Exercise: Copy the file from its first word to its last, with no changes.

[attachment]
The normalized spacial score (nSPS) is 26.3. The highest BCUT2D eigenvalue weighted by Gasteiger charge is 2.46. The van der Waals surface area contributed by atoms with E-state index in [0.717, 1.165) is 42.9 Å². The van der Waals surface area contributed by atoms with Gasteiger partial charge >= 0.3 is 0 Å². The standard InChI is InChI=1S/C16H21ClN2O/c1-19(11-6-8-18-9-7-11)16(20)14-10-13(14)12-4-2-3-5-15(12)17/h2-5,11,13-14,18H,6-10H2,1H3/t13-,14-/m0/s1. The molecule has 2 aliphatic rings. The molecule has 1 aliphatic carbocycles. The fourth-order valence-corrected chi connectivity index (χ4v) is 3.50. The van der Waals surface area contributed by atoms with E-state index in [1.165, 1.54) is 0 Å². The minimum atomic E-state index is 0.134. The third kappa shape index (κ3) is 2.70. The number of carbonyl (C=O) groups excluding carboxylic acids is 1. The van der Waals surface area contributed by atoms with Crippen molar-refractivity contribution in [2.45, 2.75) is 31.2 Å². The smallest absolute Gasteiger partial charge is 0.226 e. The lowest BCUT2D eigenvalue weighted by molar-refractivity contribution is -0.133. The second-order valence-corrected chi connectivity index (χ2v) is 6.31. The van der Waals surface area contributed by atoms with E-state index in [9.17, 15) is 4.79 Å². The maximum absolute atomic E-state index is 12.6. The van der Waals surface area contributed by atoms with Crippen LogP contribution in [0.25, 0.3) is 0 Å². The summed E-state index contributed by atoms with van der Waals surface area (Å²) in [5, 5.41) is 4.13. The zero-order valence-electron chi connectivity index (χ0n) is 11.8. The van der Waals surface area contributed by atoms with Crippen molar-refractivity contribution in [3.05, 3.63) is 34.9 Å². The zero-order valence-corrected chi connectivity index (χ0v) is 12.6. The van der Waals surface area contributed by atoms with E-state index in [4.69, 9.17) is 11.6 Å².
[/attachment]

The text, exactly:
The normalized spacial score (nSPS) is 26.3. The highest BCUT2D eigenvalue weighted by Gasteiger charge is 2.46. The van der Waals surface area contributed by atoms with E-state index in [0.717, 1.165) is 42.9 Å². The van der Waals surface area contributed by atoms with Gasteiger partial charge >= 0.3 is 0 Å². The standard InChI is InChI=1S/C16H21ClN2O/c1-19(11-6-8-18-9-7-11)16(20)14-10-13(14)12-4-2-3-5-15(12)17/h2-5,11,13-14,18H,6-10H2,1H3/t13-,14-/m0/s1. The molecule has 2 aliphatic rings. The molecule has 1 aliphatic carbocycles. The fourth-order valence-corrected chi connectivity index (χ4v) is 3.50. The van der Waals surface area contributed by atoms with E-state index in [1.165, 1.54) is 0 Å². The minimum atomic E-state index is 0.134. The third kappa shape index (κ3) is 2.70. The number of carbonyl (C=O) groups excluding carboxylic acids is 1. The van der Waals surface area contributed by atoms with Crippen molar-refractivity contribution in [2.45, 2.75) is 31.2 Å². The smallest absolute Gasteiger partial charge is 0.226 e. The lowest BCUT2D eigenvalue weighted by molar-refractivity contribution is -0.133. The second-order valence-corrected chi connectivity index (χ2v) is 6.31. The van der Waals surface area contributed by atoms with E-state index in [9.17, 15) is 4.79 Å². The maximum absolute atomic E-state index is 12.6. The van der Waals surface area contributed by atoms with Crippen LogP contribution in [0.25, 0.3) is 0 Å². The summed E-state index contributed by atoms with van der Waals surface area (Å²) in [5, 5.41) is 4.13. The zero-order valence-electron chi connectivity index (χ0n) is 11.8. The van der Waals surface area contributed by atoms with Crippen molar-refractivity contribution in [3.05, 3.63) is 34.9 Å². The zero-order valence-corrected chi connectivity index (χ0v) is 12.6. The van der Waals surface area contributed by atoms with E-state index in [4.69, 9.17) is 11.6 Å².